Ireland Comes Alive: There’s so much to do in Ireland now that summer and the warmer weather have arrived. You can go boating or to one of many gorgeous beaches, play golf, wind surf, hill walk, enjoy music, and art and so much more.
We’ve written before about the Great Western Greenway, the longest (26 miles) off-road cycling and walking trail in Ireland that follows the defunct Westport to Achill railway line. The Greenway has inspired many local residents to open assorted businesses in towns along the way – like cafes and bicycle hire – and now the pathway has inspired the Greenway Artists Initiative, which started in Newport last July and offers an array of workshops and courses and already has 77 member artists.
Maureen O’Neill and Tony Pilbro manage the Initiative, which Maureen says has taken off. There are plans for a 15-piece sculpture trail along the Greenway that will open in June. A bogwood sculpture exhibit opens in the Mulranny Park Hotel on June 10 and there are ideas for other exhibits in the future. Initiative locations are in Westport and Newport, and eventually there will be a site on Achill Island. For more information on the office hours in Newport, visit greenwayartists.com or go to greenwayartists.blogspot.com.
Events: If you’re in the Westport, Co. Mayo, area, the annual Horse & Pony Show is Sunday and Monday, June 3 and 4) in Knockranny, Westport. The Westport Folk & Blue Grass Festival is scheduled from June 29 to July 1 and the Westport Sea Angling Festival is June 22, 23, and 24. They all sound like fun.
The annual Eigse Carlow Arts Festival is set for June 8-17. The Festival is extensive and the best bet is to take a look at the website to see what event you might be interested in attending. There is a Borris House hay festival, Carlow Town Park Family Day, musical events, exhibitions, workshops, to name just a few. See eigsecarlow.ie for more and visit culturefox.ie for an online guide to Irish cultural events.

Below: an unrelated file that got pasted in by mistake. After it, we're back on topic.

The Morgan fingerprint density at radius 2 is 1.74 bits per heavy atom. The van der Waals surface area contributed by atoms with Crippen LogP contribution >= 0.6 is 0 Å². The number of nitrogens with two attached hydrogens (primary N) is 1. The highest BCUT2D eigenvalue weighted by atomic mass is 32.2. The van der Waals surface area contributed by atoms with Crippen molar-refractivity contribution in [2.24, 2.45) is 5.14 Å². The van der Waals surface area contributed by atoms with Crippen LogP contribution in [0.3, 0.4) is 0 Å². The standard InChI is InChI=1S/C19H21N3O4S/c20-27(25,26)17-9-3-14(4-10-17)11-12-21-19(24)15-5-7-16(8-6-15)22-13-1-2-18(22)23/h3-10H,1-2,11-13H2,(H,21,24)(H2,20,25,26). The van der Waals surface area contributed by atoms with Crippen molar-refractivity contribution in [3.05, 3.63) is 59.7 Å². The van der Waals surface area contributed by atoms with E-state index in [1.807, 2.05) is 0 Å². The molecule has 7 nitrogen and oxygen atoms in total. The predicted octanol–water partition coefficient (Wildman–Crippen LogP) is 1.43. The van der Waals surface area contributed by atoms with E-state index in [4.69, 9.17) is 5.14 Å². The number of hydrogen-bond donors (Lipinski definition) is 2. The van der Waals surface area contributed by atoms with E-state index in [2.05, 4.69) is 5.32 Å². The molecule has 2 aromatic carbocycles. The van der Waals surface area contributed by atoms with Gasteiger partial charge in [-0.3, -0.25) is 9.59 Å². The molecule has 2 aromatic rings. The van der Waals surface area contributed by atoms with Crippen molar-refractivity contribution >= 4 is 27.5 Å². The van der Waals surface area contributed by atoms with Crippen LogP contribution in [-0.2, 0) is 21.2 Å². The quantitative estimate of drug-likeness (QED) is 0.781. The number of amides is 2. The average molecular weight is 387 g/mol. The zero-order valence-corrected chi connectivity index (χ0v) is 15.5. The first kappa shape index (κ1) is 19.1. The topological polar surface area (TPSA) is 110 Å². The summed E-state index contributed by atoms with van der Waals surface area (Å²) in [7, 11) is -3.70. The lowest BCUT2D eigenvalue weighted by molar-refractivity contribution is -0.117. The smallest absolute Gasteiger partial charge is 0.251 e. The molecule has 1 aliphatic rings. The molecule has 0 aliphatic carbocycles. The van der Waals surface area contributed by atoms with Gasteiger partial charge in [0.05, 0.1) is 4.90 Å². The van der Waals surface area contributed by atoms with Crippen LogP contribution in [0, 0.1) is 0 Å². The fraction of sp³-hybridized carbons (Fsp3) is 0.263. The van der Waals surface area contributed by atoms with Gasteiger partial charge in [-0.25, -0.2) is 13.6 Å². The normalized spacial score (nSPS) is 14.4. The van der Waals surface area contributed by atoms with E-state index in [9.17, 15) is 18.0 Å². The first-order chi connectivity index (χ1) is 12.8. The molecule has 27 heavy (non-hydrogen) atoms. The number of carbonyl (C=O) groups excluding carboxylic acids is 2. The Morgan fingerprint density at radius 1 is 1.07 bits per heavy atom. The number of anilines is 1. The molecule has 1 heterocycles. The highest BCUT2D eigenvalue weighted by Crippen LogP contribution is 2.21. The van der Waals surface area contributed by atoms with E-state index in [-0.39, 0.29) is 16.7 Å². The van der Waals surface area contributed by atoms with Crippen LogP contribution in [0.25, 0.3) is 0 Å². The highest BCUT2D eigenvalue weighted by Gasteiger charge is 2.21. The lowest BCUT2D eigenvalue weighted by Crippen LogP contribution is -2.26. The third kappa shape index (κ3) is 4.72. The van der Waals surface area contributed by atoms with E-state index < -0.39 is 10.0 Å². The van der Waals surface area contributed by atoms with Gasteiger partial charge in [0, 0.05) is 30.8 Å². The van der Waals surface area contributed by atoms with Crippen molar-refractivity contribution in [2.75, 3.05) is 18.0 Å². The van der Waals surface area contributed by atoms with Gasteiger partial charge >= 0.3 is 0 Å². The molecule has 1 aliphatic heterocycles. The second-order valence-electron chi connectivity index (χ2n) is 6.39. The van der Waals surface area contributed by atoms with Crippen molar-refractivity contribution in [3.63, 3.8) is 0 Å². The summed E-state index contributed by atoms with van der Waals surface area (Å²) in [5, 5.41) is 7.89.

The Taste of Dublin is on for June 14-17 at Meagh Gardens. See tasteofdublin.ie for details and to buy tickets.
Be sure to visit the Tourism Ireland website discoverireland.com) for all the happenings and information about any part of Ireland that you’ll be visiting. It’s a great resource and constantly updated.
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In Cty Clare, The Burren Rocks Festival continues through June
The Burren & Cliffs of Moher Geopark has announced details of “The Burren Rocks’ festival, which continues through the month of June.
The celebration of the geology and landscape of the Burren will feature a unique musical performance by some of Clare’s best known traditional music artists in the grounds of the Iron Age Caherconnell Stone Fort, a landscapeart exhibition and workshop, and a guided walk through the Burren’s world famous karst landscape.
The festival, which forms part of European Geoparks Network Week 2012, will commence this Sunday with ‘The Antique Rockshow’ at Burren National Park Information Centre in Corofin.
Experts in attendance will include Professor Mike Williams, a Sedimentologist who was the first person to study the impact of large storms on the west of Ireland’s coastline geology, and palaeontologist Dr. John Murray, who is currently participating in a site study of one of the world’s earliest known human settlements in Azerbaijan.
Dr. Eamon Doyle, Geologist at the The Burren & Cliffs of Moher Geopark, said “The underlying geology of the Burren holds many fascinating clues to conditions on Earth more than 300 million years ago. More recently, the last Ice Age, which ended only around 12,000 years ago, has sculpted those rocks and largely given the Burren its current shape. Research is active and scientists and students come from all over the world to see what we have here. Our activities are designed to give people a taste of the geology and how it affects the landscape and also the culture of the Burren.”
Other events scheduled to take place this month include ‘A Climb Through Time’, a guided walk/climb from Fanore Beach to and from Slieve Elva on June10; The Burren & Cliffs of Moher Geopark and the Burren College of Art will host ‘The Cliffs of Moher Art Experience’ on June 15, with the public is invited to meet and engage with working and student artists.